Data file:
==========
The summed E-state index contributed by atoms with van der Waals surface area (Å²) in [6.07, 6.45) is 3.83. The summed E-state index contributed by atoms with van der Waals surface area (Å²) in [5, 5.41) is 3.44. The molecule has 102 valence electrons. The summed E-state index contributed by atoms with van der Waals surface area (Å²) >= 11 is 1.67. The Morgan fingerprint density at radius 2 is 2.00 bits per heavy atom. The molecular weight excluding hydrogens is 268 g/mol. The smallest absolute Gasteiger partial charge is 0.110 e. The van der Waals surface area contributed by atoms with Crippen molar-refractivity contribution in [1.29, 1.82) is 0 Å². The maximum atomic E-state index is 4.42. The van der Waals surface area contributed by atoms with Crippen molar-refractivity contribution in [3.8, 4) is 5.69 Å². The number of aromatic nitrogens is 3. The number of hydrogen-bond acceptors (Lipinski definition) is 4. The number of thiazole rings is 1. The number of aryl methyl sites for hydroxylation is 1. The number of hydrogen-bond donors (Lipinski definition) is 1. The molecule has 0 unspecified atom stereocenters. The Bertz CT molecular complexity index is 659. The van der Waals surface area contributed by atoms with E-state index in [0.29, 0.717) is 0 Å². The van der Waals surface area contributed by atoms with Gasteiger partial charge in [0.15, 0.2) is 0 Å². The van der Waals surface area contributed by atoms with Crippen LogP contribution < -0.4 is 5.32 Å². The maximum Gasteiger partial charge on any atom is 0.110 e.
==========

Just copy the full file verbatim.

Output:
The summed E-state index contributed by atoms with van der Waals surface area (Å²) in [6.07, 6.45) is 3.83. The summed E-state index contributed by atoms with van der Waals surface area (Å²) in [5, 5.41) is 3.44. The molecule has 102 valence electrons. The summed E-state index contributed by atoms with van der Waals surface area (Å²) >= 11 is 1.67. The Morgan fingerprint density at radius 2 is 2.00 bits per heavy atom. The molecular weight excluding hydrogens is 268 g/mol. The smallest absolute Gasteiger partial charge is 0.110 e. The van der Waals surface area contributed by atoms with Crippen molar-refractivity contribution in [1.29, 1.82) is 0 Å². The maximum atomic E-state index is 4.42. The van der Waals surface area contributed by atoms with Crippen molar-refractivity contribution in [3.8, 4) is 5.69 Å². The number of aromatic nitrogens is 3. The number of hydrogen-bond acceptors (Lipinski definition) is 4. The number of thiazole rings is 1. The number of aryl methyl sites for hydroxylation is 1. The number of hydrogen-bond donors (Lipinski definition) is 1. The molecule has 0 unspecified atom stereocenters. The Bertz CT molecular complexity index is 659. The van der Waals surface area contributed by atoms with E-state index in [0.29, 0.717) is 0 Å². The van der Waals surface area contributed by atoms with Gasteiger partial charge in [0.15, 0.2) is 0 Å². The van der Waals surface area contributed by atoms with Crippen LogP contribution < -0.4 is 5.32 Å². The maximum Gasteiger partial charge on any atom is 0.110 e.